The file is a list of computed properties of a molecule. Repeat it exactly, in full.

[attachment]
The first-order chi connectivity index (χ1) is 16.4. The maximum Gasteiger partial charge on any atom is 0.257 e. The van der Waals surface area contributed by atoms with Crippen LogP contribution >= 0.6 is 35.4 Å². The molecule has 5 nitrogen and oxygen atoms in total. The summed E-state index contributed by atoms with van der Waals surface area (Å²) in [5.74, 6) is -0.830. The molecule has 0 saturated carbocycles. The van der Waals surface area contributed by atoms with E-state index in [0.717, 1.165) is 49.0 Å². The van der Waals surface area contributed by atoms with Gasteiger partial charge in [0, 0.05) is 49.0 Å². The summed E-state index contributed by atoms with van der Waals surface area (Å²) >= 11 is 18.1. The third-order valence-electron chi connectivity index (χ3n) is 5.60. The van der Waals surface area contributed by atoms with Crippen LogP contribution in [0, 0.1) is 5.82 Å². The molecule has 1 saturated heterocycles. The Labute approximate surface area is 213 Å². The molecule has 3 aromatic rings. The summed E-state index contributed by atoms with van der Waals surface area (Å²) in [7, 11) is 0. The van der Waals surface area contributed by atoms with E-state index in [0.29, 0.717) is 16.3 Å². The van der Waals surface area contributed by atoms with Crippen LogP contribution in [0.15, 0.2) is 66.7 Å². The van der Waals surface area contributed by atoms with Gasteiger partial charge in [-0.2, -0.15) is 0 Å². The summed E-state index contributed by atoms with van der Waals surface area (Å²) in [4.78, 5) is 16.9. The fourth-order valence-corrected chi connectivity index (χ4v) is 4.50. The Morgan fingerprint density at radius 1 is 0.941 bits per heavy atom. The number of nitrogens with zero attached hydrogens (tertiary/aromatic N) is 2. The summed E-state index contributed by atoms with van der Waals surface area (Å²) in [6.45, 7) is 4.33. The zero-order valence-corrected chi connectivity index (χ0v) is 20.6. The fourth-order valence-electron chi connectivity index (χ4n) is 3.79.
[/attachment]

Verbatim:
The first-order chi connectivity index (χ1) is 16.4. The maximum Gasteiger partial charge on any atom is 0.257 e. The van der Waals surface area contributed by atoms with Crippen LogP contribution >= 0.6 is 35.4 Å². The molecule has 5 nitrogen and oxygen atoms in total. The summed E-state index contributed by atoms with van der Waals surface area (Å²) in [5.74, 6) is -0.830. The molecule has 0 saturated carbocycles. The van der Waals surface area contributed by atoms with E-state index in [0.717, 1.165) is 49.0 Å². The van der Waals surface area contributed by atoms with Gasteiger partial charge in [0, 0.05) is 49.0 Å². The summed E-state index contributed by atoms with van der Waals surface area (Å²) >= 11 is 18.1. The third-order valence-electron chi connectivity index (χ3n) is 5.60. The van der Waals surface area contributed by atoms with Crippen LogP contribution in [0, 0.1) is 5.82 Å². The molecule has 1 saturated heterocycles. The Labute approximate surface area is 213 Å². The molecule has 3 aromatic rings. The summed E-state index contributed by atoms with van der Waals surface area (Å²) in [7, 11) is 0. The van der Waals surface area contributed by atoms with E-state index in [0.29, 0.717) is 16.3 Å². The van der Waals surface area contributed by atoms with Crippen LogP contribution in [0.15, 0.2) is 66.7 Å². The van der Waals surface area contributed by atoms with Gasteiger partial charge in [-0.2, -0.15) is 0 Å². The summed E-state index contributed by atoms with van der Waals surface area (Å²) in [4.78, 5) is 16.9. The fourth-order valence-corrected chi connectivity index (χ4v) is 4.50. The Morgan fingerprint density at radius 1 is 0.941 bits per heavy atom. The number of nitrogens with zero attached hydrogens (tertiary/aromatic N) is 2. The summed E-state index contributed by atoms with van der Waals surface area (Å²) in [6.45, 7) is 4.33. The zero-order valence-corrected chi connectivity index (χ0v) is 20.6. The fourth-order valence-electron chi connectivity index (χ4n) is 3.79.